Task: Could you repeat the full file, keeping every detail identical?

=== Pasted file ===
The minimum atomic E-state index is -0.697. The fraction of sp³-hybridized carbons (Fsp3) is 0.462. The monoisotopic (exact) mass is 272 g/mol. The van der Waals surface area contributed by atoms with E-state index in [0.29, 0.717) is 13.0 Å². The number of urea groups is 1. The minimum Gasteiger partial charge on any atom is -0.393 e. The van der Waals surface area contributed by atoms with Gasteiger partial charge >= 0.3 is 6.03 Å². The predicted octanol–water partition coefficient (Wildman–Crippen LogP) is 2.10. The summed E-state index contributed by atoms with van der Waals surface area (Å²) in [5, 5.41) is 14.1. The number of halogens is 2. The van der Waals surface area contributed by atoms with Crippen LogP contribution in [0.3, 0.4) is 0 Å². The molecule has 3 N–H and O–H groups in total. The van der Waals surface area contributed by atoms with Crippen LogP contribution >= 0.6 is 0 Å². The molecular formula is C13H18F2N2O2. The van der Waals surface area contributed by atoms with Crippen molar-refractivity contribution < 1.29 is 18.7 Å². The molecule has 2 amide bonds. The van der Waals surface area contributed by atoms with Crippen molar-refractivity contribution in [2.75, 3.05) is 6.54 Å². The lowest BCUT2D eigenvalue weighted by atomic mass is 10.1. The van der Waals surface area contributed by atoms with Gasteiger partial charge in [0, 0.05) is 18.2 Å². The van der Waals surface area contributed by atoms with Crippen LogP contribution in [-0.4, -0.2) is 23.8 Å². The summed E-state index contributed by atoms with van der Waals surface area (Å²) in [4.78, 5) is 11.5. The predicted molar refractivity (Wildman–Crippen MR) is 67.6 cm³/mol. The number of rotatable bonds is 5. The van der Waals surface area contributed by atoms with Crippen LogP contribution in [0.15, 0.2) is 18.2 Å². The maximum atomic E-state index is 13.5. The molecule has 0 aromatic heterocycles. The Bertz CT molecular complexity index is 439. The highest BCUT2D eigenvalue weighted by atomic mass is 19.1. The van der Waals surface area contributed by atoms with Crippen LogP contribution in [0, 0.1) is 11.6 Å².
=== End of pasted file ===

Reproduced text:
The minimum atomic E-state index is -0.697. The fraction of sp³-hybridized carbons (Fsp3) is 0.462. The monoisotopic (exact) mass is 272 g/mol. The van der Waals surface area contributed by atoms with E-state index in [0.29, 0.717) is 13.0 Å². The number of urea groups is 1. The minimum Gasteiger partial charge on any atom is -0.393 e. The van der Waals surface area contributed by atoms with Gasteiger partial charge >= 0.3 is 6.03 Å². The predicted octanol–water partition coefficient (Wildman–Crippen LogP) is 2.10. The summed E-state index contributed by atoms with van der Waals surface area (Å²) in [5, 5.41) is 14.1. The number of halogens is 2. The van der Waals surface area contributed by atoms with Crippen LogP contribution in [0.3, 0.4) is 0 Å². The molecule has 3 N–H and O–H groups in total. The van der Waals surface area contributed by atoms with Crippen LogP contribution >= 0.6 is 0 Å². The molecular formula is C13H18F2N2O2. The van der Waals surface area contributed by atoms with Crippen molar-refractivity contribution < 1.29 is 18.7 Å². The molecule has 2 amide bonds. The van der Waals surface area contributed by atoms with Crippen molar-refractivity contribution in [2.75, 3.05) is 6.54 Å². The lowest BCUT2D eigenvalue weighted by atomic mass is 10.1. The van der Waals surface area contributed by atoms with Gasteiger partial charge in [0, 0.05) is 18.2 Å². The van der Waals surface area contributed by atoms with Crippen LogP contribution in [-0.4, -0.2) is 23.8 Å². The summed E-state index contributed by atoms with van der Waals surface area (Å²) in [4.78, 5) is 11.5. The predicted molar refractivity (Wildman–Crippen MR) is 67.6 cm³/mol. The number of rotatable bonds is 5. The van der Waals surface area contributed by atoms with Crippen LogP contribution in [0.15, 0.2) is 18.2 Å². The maximum atomic E-state index is 13.5. The molecule has 0 aromatic heterocycles. The Bertz CT molecular complexity index is 439. The highest BCUT2D eigenvalue weighted by atomic mass is 19.1. The van der Waals surface area contributed by atoms with Crippen LogP contribution in [0, 0.1) is 11.6 Å².